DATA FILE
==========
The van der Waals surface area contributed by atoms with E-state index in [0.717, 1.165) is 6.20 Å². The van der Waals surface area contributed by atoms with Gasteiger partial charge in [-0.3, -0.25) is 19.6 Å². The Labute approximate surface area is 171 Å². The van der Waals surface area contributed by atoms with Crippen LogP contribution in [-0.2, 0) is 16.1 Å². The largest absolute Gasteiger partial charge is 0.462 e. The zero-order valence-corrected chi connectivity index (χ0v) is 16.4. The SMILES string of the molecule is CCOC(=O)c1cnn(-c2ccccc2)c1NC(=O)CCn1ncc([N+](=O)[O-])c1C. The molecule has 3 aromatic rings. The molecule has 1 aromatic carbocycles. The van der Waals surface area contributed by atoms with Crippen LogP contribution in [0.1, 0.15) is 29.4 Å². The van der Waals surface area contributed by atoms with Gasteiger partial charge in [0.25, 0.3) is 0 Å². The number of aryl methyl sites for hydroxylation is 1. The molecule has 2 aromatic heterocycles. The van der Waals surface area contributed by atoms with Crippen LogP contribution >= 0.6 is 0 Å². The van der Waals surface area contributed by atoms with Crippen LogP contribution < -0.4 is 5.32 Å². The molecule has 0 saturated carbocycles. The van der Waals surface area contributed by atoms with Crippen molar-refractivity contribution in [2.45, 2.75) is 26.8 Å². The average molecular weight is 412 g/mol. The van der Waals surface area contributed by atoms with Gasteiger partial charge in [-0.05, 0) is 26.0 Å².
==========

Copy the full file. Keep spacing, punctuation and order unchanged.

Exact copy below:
The van der Waals surface area contributed by atoms with E-state index in [0.717, 1.165) is 6.20 Å². The van der Waals surface area contributed by atoms with Gasteiger partial charge in [-0.3, -0.25) is 19.6 Å². The Labute approximate surface area is 171 Å². The van der Waals surface area contributed by atoms with Crippen LogP contribution in [-0.2, 0) is 16.1 Å². The largest absolute Gasteiger partial charge is 0.462 e. The zero-order valence-corrected chi connectivity index (χ0v) is 16.4. The SMILES string of the molecule is CCOC(=O)c1cnn(-c2ccccc2)c1NC(=O)CCn1ncc([N+](=O)[O-])c1C. The molecule has 3 aromatic rings. The molecule has 1 aromatic carbocycles. The van der Waals surface area contributed by atoms with Crippen LogP contribution in [0.1, 0.15) is 29.4 Å². The van der Waals surface area contributed by atoms with Gasteiger partial charge in [0.25, 0.3) is 0 Å². The number of aryl methyl sites for hydroxylation is 1. The molecule has 2 aromatic heterocycles. The van der Waals surface area contributed by atoms with Crippen LogP contribution >= 0.6 is 0 Å². The van der Waals surface area contributed by atoms with Crippen LogP contribution < -0.4 is 5.32 Å². The molecule has 0 saturated carbocycles. The van der Waals surface area contributed by atoms with Crippen molar-refractivity contribution in [2.45, 2.75) is 26.8 Å². The average molecular weight is 412 g/mol. The van der Waals surface area contributed by atoms with Gasteiger partial charge in [-0.05, 0) is 26.0 Å².